Seeing Red

The human being is complicated. Obviously. Just for the fun of it, let’s look at how we see a red apple—not in all its detail, however, because we would never be able to consider here all responses to visual stimuli, etc., and all that this activity entails. So, we will leave alone all the structural properties of the eye and the optic nerve that communicate from our eyes to our brain.

Anyway, if we are not blind, we perceive the apple through our eyes; if we are not color-blind, we perceive its redness. If our brain works properly, we have the concept red apple that we match to the perception of the red apple. Our sense of smell may be stimulated, also taste and touch. We attach the concepts firm and sweet and crispy, which then may cause us to salivate. Thus, we get a glimmer, in an elementary way, of what the organ of the eye does in relation to its message to the brain and how the organs and bodily systems work together to “see” the red apple.

Additionally, we can also know that the apple has a particular atomic and chemical arrangement. The color red lies in a visual spectrum that appears at a particular frequency.

The color red is a symbol of danger. Red apples may be seen as a symbol of original sin, but also viewed as a student’s gift to a teacher. Each layer of understanding requires the activity of thinking. Even if we want to know about thinking itself, the only way to do it is through thinking. What, then, is thinking?

Let’s see what Rudolf Steiner has to say:

Man can only come to a true understanding of himself when he grasps clearly the significance of thinking within his being. The brain is the bodily instrument of thinking. A properly constructed eye serves us for seeing colors, and the suitably constructed brain serves us for thinking. The whole body of man is so formed that it receives its crown in the physical organ of the spirit, the brain. The construction of the human brain can only be understood by considering it in relation to its task—that of being the bodily basis for the thinking spirit. This is borne out by a comparative survey of the animal world. Among the amphibians the brain is small in comparison with the spinal cord; in mammals it is proportionately larger; in man it is largest in comparison with the rest of his body.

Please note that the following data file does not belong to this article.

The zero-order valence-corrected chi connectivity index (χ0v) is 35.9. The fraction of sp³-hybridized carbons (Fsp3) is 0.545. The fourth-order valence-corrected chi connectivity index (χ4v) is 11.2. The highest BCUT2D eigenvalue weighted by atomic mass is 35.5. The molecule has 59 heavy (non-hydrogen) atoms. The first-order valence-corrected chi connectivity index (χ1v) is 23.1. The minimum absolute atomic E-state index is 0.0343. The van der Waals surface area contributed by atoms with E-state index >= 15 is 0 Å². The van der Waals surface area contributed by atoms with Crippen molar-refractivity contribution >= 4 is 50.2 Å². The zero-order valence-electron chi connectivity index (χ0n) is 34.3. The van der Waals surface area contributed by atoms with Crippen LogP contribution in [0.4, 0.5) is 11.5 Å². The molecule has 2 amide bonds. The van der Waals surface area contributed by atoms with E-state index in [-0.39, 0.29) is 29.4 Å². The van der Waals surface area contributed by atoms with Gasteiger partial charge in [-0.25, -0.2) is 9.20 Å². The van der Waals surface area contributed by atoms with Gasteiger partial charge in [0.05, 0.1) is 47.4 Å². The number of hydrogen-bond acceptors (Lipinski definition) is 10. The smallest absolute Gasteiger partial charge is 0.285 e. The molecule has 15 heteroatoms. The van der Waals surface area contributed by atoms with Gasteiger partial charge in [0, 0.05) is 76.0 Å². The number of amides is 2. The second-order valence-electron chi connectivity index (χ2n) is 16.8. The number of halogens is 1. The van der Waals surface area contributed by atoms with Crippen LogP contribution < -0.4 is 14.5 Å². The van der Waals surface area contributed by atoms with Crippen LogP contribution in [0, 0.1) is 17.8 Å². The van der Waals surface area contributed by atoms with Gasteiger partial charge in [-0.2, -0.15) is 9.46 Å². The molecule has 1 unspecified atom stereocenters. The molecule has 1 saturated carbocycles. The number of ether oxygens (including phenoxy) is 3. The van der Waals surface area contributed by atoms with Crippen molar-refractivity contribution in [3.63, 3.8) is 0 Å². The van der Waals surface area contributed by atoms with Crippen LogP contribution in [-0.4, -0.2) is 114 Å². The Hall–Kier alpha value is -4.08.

There are many prejudices prevalent regarding such statements about thinking as are present here. Many people are inclined to undervalue thinking and to place higher value on the warm life of feeling or emotion. Some even say it is not by sober thinking but by warmth of feeling and the immediate power of emotions that we raise ourselves to higher knowledge… In the case of thoughts that lead to the higher regions of existence… [t]here is no feeling and no enthusiasm to be compared with the sentiments of warmth, beauty and exaltation that are enkindled through the pure, crystal-clear thoughts that refer to the higher worlds. The highest feelings are, as a matter of fact, not those that come of themselves, but those that are achieved by energetic and persevering thinking.

Excerpt from Theosophy, The Essential Nature of Man: Chapter 4. “Body, Soul and Spirit”. 1904 by Rudolf Steiner


Steiner is saying that thinking is inescapable; every field of learning involves thinking. The only way to gain understanding of anything is through the activity of thinking—and the only way to understand thinking itself is to think about it, too. Period. So, spiritual science is understood through the same means that everything else in the world is understood.

We may put lots of instruments in between what is being observed and us as observers; we may imagine we can remove the “human element” from the process, but we can’t because we can’t eliminate thinking from the process. And if you’re thinking of AI now, you’re overlooking the thinking that went into the creation of that technological achievement. (If you need to know more about that, look up AI and Qualia.)

Steiner is saying that the processes of learning about the spiritual world are meditation, contemplation and grasping the concepts of the spiritual world. He has given us methods of meditation and contemplation and has provided concepts about the spiritual world in his books, articles and lectures. If we do pursue these suggestions, the “instruments” of spiritual perception we all possess will begin to open up.

Thinking is the basic activity by which we understand the physical world. It’s so obvious; it’s right under our noses. Our sense of reality comes through thinking. Our sense of anything comes through thinking. So, it should come as no surprise that thinking is also the basis by which we come to know and understand the spiritual world. Reading Steiner makes this clearer.


“Human Vision and Color Perception”

“The Dynamic Representation of Scenes,” Ronald A. Rensink

AI and Qualia